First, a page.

Cary Fowler says crop diversity is essential to our future food supply
Earth’s climate and weather are tied to our food supply. And many scientists who model future climate believe that temperatures will rise and patterns of rainfall, freeze, and drought will become less certain while population increases.
Cary Fowler: If we want an agricultural system that’s resilient, that’s strong, that’s able to respond to climate change, that can keep up with pests and diseases – if we want any of that – where do we get it? It doesn’t just occur by snapping our fingers or wishing it to be.
That’s Cary Fowler, and he’s talking about seeds. Fowler is executive director of the Global Crop Diversity Trust part of the force behind the Svalbard Global Seed Vault, opening in early 2008 with the goal of storing millions of seeds. Fowler believes it’s essential to save crop diversity in the form of seeds so plant breeders can develop new crop varieties with new characteristics for a changing climate.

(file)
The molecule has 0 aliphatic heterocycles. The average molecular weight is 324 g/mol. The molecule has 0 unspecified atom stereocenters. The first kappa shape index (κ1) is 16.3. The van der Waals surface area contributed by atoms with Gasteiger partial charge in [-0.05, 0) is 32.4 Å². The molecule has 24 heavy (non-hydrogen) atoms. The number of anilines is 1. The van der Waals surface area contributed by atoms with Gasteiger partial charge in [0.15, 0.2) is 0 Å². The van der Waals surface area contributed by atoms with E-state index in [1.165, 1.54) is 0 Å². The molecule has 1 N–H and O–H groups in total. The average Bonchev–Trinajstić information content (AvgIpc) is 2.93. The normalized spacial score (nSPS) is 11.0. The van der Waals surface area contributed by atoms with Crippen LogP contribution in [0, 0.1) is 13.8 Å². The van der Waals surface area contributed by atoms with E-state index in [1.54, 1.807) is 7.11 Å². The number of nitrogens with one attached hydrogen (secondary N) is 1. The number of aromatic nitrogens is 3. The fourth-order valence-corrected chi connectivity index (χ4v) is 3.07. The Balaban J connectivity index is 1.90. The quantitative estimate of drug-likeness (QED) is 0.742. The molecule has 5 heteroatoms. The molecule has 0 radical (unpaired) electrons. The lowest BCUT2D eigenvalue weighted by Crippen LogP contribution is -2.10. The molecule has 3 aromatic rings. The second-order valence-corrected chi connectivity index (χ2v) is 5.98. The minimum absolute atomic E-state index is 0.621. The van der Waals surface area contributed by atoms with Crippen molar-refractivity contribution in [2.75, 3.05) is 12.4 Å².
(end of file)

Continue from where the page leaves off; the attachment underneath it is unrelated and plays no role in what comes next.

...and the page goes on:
Cary Fowler: The rapidity of change that’s going to be required far outstrips any kind of selective process that a farmer can undertake, but our domesticated crops are in our hands. They don’t evolve accidentally or on their own. Their evolution and their future, what they look like tomorrow and a hundred years from now, is really, for better or for worse, under our control.
Fowler said saving crop diversity is especially important because we don’t know precisely which seeds will have characteristics we may critically need. According to the Intergovernmental Panel on Climate Change, changes in climate will have a major effect on food security across the planet. In Africa, where most people rely on subsistence farming, food production is expected to decrease by 90% across the continent.
Our thanks to:
Global Crop Diversity Trust